Once we've returned to ContentMetadataExtracter the properties modified by the metadata extractor are iterated and set by the NodeService. It's during that process that we look for cm:taggable and use the TaggingService to create or link the raw string tags, provided enableStringTagging=true and the TaggingService is set.



Multi-valued metadata fields are supported of course, and a tag will be created or linked for each value.

How to Use it



Again, to make all this magic happen you must currently set the taggingService property on ContentMetadataExtracter and set enableStringTagging=true. Your overriding bean definition might look like this:

<bean id='extract-metadata' class='org.alfresco.repo.action.executer.ContentMetadataExtracter' parent='action-executer'>

    <property name='nodeService'>

        <ref bean='NodeService' />

    </property>

    <property name='contentService'>

        <ref bean='ContentService' />

    </property>

    <property name='dictionaryService'>

        <ref bean='dictionaryService' />

    </property>

    <property name='taggingService'>

        <ref bean='TaggingService' />

    </property>


    <property name='metadataExtracterRegistry'>

        <ref bean='metadataExtracterRegistry' />

    </property>

    <property name='applicableTypes'>

        <list>

            <value>{http://www.alfresco.org/model/content/1.0}content</value>

        </list>

    </property>

    <property name='carryAspectProperties'>

        <value>true</value>

    </property>

    <property name='enableStringTagging'>

        <value>true</value>

    </property>


</bean>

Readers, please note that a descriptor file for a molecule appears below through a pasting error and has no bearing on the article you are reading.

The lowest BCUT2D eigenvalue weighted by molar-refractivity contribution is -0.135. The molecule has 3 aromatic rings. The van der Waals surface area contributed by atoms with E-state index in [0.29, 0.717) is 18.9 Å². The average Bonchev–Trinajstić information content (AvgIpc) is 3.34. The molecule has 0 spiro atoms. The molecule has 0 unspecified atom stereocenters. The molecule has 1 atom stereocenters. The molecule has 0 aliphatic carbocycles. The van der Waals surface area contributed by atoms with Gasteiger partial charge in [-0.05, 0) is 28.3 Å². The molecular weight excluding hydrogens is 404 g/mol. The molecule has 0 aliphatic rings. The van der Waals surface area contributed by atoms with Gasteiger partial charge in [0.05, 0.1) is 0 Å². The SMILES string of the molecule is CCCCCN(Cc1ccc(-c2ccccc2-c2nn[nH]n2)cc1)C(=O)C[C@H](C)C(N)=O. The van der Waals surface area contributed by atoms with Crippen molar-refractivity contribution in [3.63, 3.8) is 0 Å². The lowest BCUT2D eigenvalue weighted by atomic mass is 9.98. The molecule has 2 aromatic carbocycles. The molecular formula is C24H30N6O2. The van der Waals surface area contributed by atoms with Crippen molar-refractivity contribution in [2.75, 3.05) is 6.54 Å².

then define your metadata extractor mapping, something like:

dc\:subject=cm:taggable


IPTC Keywords Example



The Media Management module supports full IPTC extraction for images, which is where keywords used by so many photo editing and organization programs is stored, and a perfect candidate for mapping to Alfresco tags:



Tag Mapping



What are other metadata fields are you thinking of mapping to tags?
ragauss

Metadata Embedding

Posted by ragauss Employee May 31, 2013

What is Metadata Embedding?



Extraction of metadata from binary files is a critical task for enterprise content and digital asset management systems. The information contained in those files can aid in searching, workflows, and user interface visualizations.



Alfresco does a fantastic job of handling metadata extraction through it's concept of MetadataExtracters registering themselves in the MetadataExtracterRegistry, and the use of the Apache Tika project to power many of those extractors enables a huge number of file formats and metadata standards to be supported.



We ingest a binary file, metadata is extracted and mapped to Alfresco data model properties, and we can view and edit those properties in an interface like Alfresco Share.



In some cases it's important to get those property changes or other required fields back into the binary file as metadata. You might, for example, want to set the author metadata in a document or set copyright info in images before sending them outside of your organization.



In 4.2.c we introduced the concept of metadata embedders, which are essentially the inverse of MetadataExtracters, and are responsible for writing properties into content.

How Does it Work?



The MetadataEmbedder interface has just two methods, isEmbeddingSupported, and embed.